By Meghan Foley
North Adams Transcript
WILLIAMSTOWN -- According to the event’s organizer, local permitting and licensing requirements will be met in time for "Hogs on the Farm" to be held in mid-August.
Charles "Rusty" Ransford said Wednesday that he has begun the process of applying for the necessary permits and licenses after receiving a letter from Williamstown’s town counsel outlining the approvals needed in order for the motorcycle rally be held legally.
"We’re going forward with it," he said. "The strange part about this is back in November  when I started on all of this, the only thing I was told I needed to apply for was an alcohol license."
The two, one-day wine and malt beverage licenses were denied by the Selectmen at the board’s May 14 meeting.
According to the June 15 letter, which was signed by Joel Bard of Kopelman and Paige P.C., Ransford must have an entertainment license approved by the Selectmen, as well as a special permit from the Zoning Board of Appeals allowing for a camp site on the property. He must also provide documentation that the event is a fundraiser to benefit a charitable organization in order for it to be in compliance with local zoning bylaws, the letter stated.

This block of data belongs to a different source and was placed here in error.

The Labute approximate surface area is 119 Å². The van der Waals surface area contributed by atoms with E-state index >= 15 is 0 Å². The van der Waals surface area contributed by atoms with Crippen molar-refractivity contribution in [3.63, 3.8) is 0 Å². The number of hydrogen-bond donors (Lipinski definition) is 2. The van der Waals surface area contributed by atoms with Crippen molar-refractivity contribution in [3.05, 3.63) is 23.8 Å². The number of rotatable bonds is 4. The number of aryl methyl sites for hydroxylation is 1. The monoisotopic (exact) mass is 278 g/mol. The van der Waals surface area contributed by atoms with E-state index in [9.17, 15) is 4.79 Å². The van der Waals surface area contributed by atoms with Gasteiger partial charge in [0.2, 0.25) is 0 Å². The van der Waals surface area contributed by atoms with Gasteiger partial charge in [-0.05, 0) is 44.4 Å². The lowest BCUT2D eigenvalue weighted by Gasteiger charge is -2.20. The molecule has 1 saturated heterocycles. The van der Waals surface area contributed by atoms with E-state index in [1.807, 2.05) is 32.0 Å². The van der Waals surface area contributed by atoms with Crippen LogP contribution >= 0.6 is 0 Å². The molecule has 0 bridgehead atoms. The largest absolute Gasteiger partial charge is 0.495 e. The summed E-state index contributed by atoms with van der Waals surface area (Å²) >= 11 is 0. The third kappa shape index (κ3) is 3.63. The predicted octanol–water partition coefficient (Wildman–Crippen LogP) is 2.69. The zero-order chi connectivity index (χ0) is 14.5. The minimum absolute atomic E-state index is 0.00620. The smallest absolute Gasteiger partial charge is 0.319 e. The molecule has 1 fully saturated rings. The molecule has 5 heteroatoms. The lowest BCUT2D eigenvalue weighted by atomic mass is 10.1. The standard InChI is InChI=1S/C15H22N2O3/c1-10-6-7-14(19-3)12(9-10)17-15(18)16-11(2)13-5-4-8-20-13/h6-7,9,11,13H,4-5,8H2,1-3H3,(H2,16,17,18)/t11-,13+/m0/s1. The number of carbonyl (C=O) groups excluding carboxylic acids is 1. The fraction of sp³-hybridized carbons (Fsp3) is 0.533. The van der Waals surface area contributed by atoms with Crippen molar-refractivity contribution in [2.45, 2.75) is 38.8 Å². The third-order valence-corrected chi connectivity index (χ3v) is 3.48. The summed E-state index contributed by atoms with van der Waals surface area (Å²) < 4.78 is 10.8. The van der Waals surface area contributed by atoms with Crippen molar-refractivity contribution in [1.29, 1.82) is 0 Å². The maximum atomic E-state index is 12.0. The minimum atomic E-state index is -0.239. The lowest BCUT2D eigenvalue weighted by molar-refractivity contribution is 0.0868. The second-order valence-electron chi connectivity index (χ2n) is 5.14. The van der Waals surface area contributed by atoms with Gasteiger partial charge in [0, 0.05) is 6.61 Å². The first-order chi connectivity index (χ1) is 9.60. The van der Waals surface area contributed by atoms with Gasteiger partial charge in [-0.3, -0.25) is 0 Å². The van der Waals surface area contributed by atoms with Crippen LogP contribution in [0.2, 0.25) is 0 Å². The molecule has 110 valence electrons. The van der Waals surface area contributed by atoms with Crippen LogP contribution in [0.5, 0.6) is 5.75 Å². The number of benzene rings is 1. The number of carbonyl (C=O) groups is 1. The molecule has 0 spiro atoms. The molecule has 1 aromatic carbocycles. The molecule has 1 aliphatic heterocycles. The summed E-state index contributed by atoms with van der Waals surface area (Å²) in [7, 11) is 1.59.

"Hogs on the Farm," which is being billed as a benefit for United States veterans, will be held from Aug. 17-19 at the Ransford family’s farm on Hopper Road. The 64.5 acre
The letter also said the Selectmen will evaluate the progress being made with meeting those requirements, and whether it appears that the proper precautions will be in place by Aug. 17 at its July 9 meeting.
"Should you fail to expeditiously and responsibly pursue and secure the necessary approvals, the town will have no choice but to ask a court to issue an order prohibiting you from holding this event," the letter stated.
Bard was asked to draft the letter by the Selectmen at the board’s June 11 meeting. At that meeting, as well as the board’s May 14 meeting, several residents, mostly of Hopper Road, presented the Selectmen with concerns they had about the event.
Ransford said Wednesday he expected the event to generate some controversy, but he didn’t realize the impact a minority of people would have.
"The strange part about this is only a handful of people are doing the NIMBY [not in my back yard] thing. It seems like a small minority is speaking for the silent majority," he said.
David Rempell, chairman of the Selectmen, said that many people from all over town have expressed their concerns about the event to him.
"I don’t believe this is just a small group of people," he said.
In all his years on the board, Rempell has never experienced an event like "Hogs on the Farm," he said. Whether it triggers any sort of precedent for future events, he hopes it will put some clearer guidelines into place regarding the information people holding an event like "Hogs on the Farm" would need to supply to the town "before advertising it all over the country as a fait accompli," he said.